Having this all happen during the Dominion War was very clever, as that was a time when worry about things like Changeling infiltration was at its height. And it’s remained a big secret since then simply because nobody knows where it is without the Romulan journal.

Besides his initial riddle and his general questioning of Burnham and Book about the state of the galaxy in the thirty-second century, there’s one final test. Jinaal claims to have hidden the next physical puzzle piece in a canyon occupied by a nasty predator animal that can cloak itself. Eventually, Burnham and Book realize that it isn’t just a big nasty creature attacking them, it’s a mother protecting its eggs. Once they realize that, they back off, which is what Jinaal was waiting for.

Having passed the compassion test, he gives them the final doodad. Culber then gets his body back and Jinaal can rest.

T'Rina (Tara Rosling) and Saru (Doug Jones) in a scene from Star Trek: Discovery "Jinaal"
Credit: CBS / Paramount+

There are also three character-based subplots, two of which work nicely. Back at Federation HQ, Saru and T’Rina are about to announce their engagement, but Saru’s new career as an ambassador complicates matters for T’Rina’s chief aide, who advises Saru to convince his boss that they should postpone the engagement announcement. Saru goes along with this, thinking he’s protecting his fiancée, but T’Rina wastes no time in whupping him upside the head on that score. The Ni’Var President understands her staff’s need to be politically acute, but she refuses to let political concerns interfere with her personal life—a very logical decision, though logic and politics so rarely mix. It’s a nice little subplot, elevated, as usual, by brilliant performances by Doug Jones and Tara Rosling and their picture-perfect chemistry, as well as the script by Kyle Jarrow & Lauren Wilkinson, which illustrates the conflict potential when Saru’s compassion clashes with T’Rina’s logic.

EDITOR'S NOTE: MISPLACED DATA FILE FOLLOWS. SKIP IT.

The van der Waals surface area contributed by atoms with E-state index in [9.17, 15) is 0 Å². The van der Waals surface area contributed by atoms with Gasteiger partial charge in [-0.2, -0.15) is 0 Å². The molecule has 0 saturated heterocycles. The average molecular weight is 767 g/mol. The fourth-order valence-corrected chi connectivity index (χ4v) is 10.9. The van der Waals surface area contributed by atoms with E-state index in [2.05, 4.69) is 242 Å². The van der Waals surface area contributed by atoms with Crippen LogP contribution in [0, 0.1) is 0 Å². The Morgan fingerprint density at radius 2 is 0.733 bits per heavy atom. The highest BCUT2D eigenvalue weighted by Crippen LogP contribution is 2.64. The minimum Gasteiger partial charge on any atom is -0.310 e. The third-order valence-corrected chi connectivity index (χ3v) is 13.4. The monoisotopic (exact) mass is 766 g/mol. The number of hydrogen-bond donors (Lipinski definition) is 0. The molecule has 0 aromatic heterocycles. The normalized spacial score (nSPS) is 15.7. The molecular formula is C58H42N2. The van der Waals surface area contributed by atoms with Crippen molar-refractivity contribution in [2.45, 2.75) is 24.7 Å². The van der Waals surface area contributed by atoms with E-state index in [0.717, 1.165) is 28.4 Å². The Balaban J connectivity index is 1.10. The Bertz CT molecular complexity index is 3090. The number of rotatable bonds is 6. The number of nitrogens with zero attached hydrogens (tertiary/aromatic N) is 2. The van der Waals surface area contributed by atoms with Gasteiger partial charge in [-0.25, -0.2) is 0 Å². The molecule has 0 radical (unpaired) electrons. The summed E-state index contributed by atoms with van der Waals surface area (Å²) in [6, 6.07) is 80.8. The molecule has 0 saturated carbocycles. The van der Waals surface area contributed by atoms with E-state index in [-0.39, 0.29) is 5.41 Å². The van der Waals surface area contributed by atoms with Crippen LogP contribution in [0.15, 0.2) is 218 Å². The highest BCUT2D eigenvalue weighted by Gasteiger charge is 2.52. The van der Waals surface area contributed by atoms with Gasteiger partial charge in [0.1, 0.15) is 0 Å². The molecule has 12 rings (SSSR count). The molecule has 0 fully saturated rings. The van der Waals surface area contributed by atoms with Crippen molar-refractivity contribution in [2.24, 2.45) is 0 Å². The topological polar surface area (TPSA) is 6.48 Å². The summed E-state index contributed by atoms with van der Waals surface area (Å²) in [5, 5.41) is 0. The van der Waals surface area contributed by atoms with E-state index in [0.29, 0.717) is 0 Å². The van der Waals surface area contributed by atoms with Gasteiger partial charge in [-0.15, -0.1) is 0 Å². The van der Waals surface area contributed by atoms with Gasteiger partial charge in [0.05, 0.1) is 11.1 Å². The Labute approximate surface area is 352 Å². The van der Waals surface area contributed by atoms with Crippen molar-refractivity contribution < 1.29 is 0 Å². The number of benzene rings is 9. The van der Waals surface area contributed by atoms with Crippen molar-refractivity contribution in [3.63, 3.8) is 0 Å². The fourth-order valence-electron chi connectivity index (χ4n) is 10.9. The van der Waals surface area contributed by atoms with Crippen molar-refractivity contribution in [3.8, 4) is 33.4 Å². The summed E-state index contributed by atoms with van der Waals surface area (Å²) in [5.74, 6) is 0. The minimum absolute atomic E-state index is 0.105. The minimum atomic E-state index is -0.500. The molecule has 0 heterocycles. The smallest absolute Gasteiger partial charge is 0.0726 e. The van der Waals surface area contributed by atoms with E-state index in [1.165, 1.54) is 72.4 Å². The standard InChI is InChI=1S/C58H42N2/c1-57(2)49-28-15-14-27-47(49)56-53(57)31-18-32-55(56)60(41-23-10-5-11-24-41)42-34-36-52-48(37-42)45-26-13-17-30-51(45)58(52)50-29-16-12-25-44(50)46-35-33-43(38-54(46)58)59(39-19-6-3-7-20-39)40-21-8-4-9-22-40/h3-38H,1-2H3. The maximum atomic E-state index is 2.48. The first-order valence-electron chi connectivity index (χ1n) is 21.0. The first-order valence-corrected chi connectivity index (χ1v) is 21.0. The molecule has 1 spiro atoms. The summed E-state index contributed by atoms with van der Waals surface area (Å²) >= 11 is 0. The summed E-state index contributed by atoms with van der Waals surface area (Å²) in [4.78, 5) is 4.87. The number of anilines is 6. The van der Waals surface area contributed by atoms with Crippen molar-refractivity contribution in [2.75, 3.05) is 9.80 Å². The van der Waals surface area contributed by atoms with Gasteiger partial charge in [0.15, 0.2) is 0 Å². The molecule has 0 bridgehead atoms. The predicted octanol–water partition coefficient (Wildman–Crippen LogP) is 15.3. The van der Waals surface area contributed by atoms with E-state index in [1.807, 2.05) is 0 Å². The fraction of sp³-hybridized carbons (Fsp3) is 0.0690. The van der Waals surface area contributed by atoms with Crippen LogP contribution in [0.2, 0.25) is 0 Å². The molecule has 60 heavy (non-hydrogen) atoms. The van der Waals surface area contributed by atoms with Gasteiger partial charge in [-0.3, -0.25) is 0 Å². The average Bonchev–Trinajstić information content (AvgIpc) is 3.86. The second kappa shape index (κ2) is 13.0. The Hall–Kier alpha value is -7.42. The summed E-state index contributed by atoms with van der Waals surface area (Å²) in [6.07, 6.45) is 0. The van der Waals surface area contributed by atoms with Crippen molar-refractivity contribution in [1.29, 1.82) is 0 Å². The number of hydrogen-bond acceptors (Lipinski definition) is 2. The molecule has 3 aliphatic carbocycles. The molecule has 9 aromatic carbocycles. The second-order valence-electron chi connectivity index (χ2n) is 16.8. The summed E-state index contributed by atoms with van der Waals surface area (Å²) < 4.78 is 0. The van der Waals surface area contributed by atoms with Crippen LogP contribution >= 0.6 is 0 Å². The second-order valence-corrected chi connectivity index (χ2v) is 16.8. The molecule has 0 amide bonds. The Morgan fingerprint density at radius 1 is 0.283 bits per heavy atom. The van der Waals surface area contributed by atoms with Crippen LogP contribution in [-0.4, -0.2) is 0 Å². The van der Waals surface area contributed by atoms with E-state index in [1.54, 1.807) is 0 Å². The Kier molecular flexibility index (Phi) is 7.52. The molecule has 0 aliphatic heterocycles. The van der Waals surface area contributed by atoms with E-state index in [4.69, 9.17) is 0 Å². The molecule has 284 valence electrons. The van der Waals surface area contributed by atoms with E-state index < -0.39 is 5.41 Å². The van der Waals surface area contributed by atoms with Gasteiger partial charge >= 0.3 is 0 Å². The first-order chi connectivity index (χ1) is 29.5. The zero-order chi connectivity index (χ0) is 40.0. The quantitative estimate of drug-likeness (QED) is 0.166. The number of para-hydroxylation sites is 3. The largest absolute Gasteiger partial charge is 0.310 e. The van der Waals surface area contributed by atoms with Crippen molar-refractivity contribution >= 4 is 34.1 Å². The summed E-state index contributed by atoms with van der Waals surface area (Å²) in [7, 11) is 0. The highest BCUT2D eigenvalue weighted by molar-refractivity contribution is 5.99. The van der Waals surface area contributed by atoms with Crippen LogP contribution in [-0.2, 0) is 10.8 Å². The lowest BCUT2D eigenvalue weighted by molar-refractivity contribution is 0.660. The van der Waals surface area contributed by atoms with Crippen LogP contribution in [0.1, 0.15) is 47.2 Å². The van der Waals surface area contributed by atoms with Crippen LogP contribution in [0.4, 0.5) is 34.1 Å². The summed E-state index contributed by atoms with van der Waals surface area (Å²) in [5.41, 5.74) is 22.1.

On Discovery, Burnham charges her new first officer with getting to know the crew. Rayner resists this—he’s read their service records—but Burnham thinks there’s no substitute for talking to people. Rayner’s solution to this is to give each crewmember twenty words to tell him something about themselves that isn’t in their service record. It takes Tilly whupping him upside the head to remind him that his command style on the Antares isn’t going to work on Discovery. Mary Wiseman is particularly good here, showing us how far Tilly has come. (She’d better damn well be one of the stars of the upcoming Starfleet Academy series…)

The third character bit doesn’t quite work, mostly because it feels like some scenes are missing. Adira and Gray are reunited, and they apparently haven’t hardly talked since Gray went to Trill. Given the ease of holographic communication over absurd distances in the thirty-second century, this is surprising, but there it is. Gray and Adira are still obviously in love with each other and still are thrilled to see each other—but then they have a conversation that ends with them deciding to break up because the distance thing isn’t working. They’re both incredibly happy where they are. And yet, in the very last scene, they’re still hanging out on Trill, the mission itself long over. So are they broken up or not? It feels like there’s a scene or two missing there…

In that last scene, we find out that Mol, contrary to Discovery’s report that she and L’ak are on another world, is on Trill, having infiltrated the Guardians. That doesn’t bode well… icon-paragraph-end